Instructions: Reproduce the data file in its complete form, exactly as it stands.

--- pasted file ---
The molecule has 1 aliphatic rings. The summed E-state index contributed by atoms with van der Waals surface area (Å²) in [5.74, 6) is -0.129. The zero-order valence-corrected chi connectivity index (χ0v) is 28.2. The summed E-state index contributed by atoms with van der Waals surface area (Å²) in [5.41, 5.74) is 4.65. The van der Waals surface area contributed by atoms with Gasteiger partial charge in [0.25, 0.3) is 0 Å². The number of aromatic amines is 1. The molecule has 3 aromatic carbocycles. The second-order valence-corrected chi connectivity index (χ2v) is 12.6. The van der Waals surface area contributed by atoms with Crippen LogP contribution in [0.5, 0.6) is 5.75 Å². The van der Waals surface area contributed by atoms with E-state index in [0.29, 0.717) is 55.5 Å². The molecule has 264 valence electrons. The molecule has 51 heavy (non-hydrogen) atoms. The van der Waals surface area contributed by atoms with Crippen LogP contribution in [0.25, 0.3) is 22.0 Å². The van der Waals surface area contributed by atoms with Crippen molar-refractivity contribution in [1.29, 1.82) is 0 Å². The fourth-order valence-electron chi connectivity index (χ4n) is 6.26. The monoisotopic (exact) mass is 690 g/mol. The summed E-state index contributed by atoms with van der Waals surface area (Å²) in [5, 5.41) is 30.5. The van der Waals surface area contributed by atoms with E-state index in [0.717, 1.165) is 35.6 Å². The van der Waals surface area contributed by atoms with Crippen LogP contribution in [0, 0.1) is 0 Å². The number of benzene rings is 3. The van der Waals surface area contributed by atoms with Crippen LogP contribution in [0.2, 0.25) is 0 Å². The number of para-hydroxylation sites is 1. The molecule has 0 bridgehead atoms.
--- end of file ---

The molecule has 1 aliphatic rings. The summed E-state index contributed by atoms with van der Waals surface area (Å²) in [5.74, 6) is -0.129. The zero-order valence-corrected chi connectivity index (χ0v) is 28.2. The summed E-state index contributed by atoms with van der Waals surface area (Å²) in [5.41, 5.74) is 4.65. The van der Waals surface area contributed by atoms with Gasteiger partial charge in [0.25, 0.3) is 0 Å². The number of aromatic amines is 1. The molecule has 3 aromatic carbocycles. The second-order valence-corrected chi connectivity index (χ2v) is 12.6. The van der Waals surface area contributed by atoms with Crippen LogP contribution in [0.5, 0.6) is 5.75 Å². The van der Waals surface area contributed by atoms with E-state index in [0.29, 0.717) is 55.5 Å². The molecule has 264 valence electrons. The molecule has 51 heavy (non-hydrogen) atoms. The van der Waals surface area contributed by atoms with Crippen LogP contribution in [0.25, 0.3) is 22.0 Å². The van der Waals surface area contributed by atoms with Crippen molar-refractivity contribution in [1.29, 1.82) is 0 Å². The fourth-order valence-electron chi connectivity index (χ4n) is 6.26. The monoisotopic (exact) mass is 690 g/mol. The summed E-state index contributed by atoms with van der Waals surface area (Å²) in [5, 5.41) is 30.5. The van der Waals surface area contributed by atoms with E-state index in [0.717, 1.165) is 35.6 Å². The van der Waals surface area contributed by atoms with Crippen LogP contribution in [0, 0.1) is 0 Å². The number of benzene rings is 3. The van der Waals surface area contributed by atoms with Crippen LogP contribution in [0.2, 0.25) is 0 Å². The number of para-hydroxylation sites is 1. The molecule has 0 bridgehead atoms.